Astrology Secrets Revealed by ERIC FRANCIS



December 11, 2004


Hi Eric:

I am writing in response to the mummy who is worried about her daughter's learning skills. I am with a position in a good university, but I would jump in and say that this lady is underestimating her genes and her daughter’s intelligence if she gets stressed over this stuff. I had two academic parents, and was both lazy and dreamy at school. I did not perform even decently in any subject except for art; my parents were both distracted and did not know what to do! But when I hit 14, I suddenly woke up and started working and performing. I am now 36 with a BA and Ma in Arts and Business Management, and a great career both behind and ahead of me. My three children now, without their father, are being brought up to enjoy life and school, as I will not pressure them. I know what academic pressure can do to kids, and I also know that they progress at their own rate. I feel that there are lots of loving parents out there that need to calm down, accept, love, appreciate, nurture and get on with being parents, and stop trying to be scientists bringing up Stepford children!





Dear Larissa,

I'm with you. In a personal note to the writer of the letter (printed with the chart "Doesn't Like Fractions" last week), I responded to her concern over her daughter's grades:


"I cringe at the mere discussion of grades. I attended a grade-free high school called John Dewey High School in New York City, a public school. We all got into very good colleges and we did well there, no worries, and we were able to utterly dispense with the whole sham of grades. We learned, we loved our teachers, we loved what we were doing, we taught one another, we ran the school. We were treated as adults. At the core was the complete absence of grades. You passed, or you failed. If you failed, you were given many chances to make up for this; there was also independent study.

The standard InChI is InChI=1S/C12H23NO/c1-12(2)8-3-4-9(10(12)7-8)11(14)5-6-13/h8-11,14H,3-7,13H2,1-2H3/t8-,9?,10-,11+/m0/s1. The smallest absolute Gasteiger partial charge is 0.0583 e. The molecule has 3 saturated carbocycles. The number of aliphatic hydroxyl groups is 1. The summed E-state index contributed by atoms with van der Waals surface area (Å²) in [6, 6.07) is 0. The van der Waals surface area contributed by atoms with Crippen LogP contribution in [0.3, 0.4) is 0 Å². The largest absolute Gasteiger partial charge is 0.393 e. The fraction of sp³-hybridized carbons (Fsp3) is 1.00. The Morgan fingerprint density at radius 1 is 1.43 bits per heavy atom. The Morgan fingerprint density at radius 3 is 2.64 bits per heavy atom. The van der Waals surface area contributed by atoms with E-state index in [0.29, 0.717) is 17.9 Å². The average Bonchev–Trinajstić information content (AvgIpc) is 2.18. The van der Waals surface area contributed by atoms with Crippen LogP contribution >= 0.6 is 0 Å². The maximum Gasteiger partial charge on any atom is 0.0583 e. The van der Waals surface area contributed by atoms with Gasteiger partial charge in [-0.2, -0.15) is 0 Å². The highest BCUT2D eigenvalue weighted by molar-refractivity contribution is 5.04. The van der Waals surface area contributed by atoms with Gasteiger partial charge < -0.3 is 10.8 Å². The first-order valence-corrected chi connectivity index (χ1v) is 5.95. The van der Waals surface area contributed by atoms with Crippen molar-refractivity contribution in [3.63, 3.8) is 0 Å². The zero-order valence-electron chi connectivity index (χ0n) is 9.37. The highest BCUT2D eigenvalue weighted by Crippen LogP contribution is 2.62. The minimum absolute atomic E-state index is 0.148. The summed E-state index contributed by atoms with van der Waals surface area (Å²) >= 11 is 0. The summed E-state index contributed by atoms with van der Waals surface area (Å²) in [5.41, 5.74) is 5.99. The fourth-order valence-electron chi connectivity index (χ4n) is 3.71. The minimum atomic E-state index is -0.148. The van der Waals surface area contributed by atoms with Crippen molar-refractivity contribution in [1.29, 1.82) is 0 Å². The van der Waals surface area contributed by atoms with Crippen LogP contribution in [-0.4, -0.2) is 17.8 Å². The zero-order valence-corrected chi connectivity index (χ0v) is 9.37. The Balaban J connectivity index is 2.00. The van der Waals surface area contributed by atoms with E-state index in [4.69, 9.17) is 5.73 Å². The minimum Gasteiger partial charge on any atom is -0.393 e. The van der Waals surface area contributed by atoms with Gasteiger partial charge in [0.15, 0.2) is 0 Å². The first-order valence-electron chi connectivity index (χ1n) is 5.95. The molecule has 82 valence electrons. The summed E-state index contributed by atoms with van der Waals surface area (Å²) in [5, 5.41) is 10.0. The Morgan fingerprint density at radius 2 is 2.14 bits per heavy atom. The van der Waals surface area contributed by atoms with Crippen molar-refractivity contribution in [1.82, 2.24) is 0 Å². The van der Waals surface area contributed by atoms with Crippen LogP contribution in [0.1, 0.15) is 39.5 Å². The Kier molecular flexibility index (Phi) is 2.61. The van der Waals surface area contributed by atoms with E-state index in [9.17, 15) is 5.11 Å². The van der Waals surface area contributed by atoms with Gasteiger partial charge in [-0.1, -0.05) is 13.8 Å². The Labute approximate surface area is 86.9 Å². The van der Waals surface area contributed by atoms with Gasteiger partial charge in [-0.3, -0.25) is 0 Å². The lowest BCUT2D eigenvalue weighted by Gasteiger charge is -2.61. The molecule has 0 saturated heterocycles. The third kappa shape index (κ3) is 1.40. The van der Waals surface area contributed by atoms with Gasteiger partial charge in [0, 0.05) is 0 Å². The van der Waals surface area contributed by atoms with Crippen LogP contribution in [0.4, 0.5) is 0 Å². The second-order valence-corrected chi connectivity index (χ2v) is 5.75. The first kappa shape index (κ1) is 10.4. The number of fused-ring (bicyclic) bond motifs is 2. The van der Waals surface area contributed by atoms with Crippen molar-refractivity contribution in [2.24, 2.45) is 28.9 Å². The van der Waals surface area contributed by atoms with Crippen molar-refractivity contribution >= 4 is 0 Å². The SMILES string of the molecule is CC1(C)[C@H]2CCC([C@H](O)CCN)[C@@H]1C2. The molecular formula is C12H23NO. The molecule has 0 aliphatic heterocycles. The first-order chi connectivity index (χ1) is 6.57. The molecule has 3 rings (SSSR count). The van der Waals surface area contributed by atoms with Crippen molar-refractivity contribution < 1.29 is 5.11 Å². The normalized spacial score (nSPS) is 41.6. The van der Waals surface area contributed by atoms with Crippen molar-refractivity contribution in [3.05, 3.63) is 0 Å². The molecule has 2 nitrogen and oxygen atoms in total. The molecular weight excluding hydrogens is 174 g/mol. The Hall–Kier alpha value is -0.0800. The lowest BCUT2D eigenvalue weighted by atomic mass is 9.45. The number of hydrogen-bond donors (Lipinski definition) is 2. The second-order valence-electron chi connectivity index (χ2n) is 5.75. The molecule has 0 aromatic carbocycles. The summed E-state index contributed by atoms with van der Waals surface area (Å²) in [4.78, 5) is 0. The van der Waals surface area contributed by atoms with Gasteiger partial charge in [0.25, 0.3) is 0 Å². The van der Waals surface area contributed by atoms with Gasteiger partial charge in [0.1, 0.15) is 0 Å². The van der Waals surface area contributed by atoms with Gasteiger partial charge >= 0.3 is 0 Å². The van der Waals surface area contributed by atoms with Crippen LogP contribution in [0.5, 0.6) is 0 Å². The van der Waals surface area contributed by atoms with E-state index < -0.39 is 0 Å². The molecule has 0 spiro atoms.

"There is a book, and I suggest you read it before it's too late. It's called ZEN AND THE ART OF MOTORCYCLE MAINTENANCE: AN INQUIRY INTO VALUES by R.M. Pirsig. It was the first of the Zen and the Art of books (the rest were copies of his title), and it's about neither Zen nor Harleys, it's about a cross country trip by a writing teacher and his son and a BIG theme of the book is learning and grades and why some people learn and why some do not. Better to let him make the point; the book is a testament to his having survived severe multiple personality syndromes, shock therapy and so on. But what he gets at is that grades are a total sham, and he proves it. Some of the very best, brightest students cannot get the grades because they cannot play that game, which is really a game designed to conceal the lack of teaching and the lack of learning in schools.


The emphasis on grades breaks people's spirits.


It is a radical position but he makes his points very carefully and takes you through the whole experience of teaching writing, and what happened when he started to withhold grades."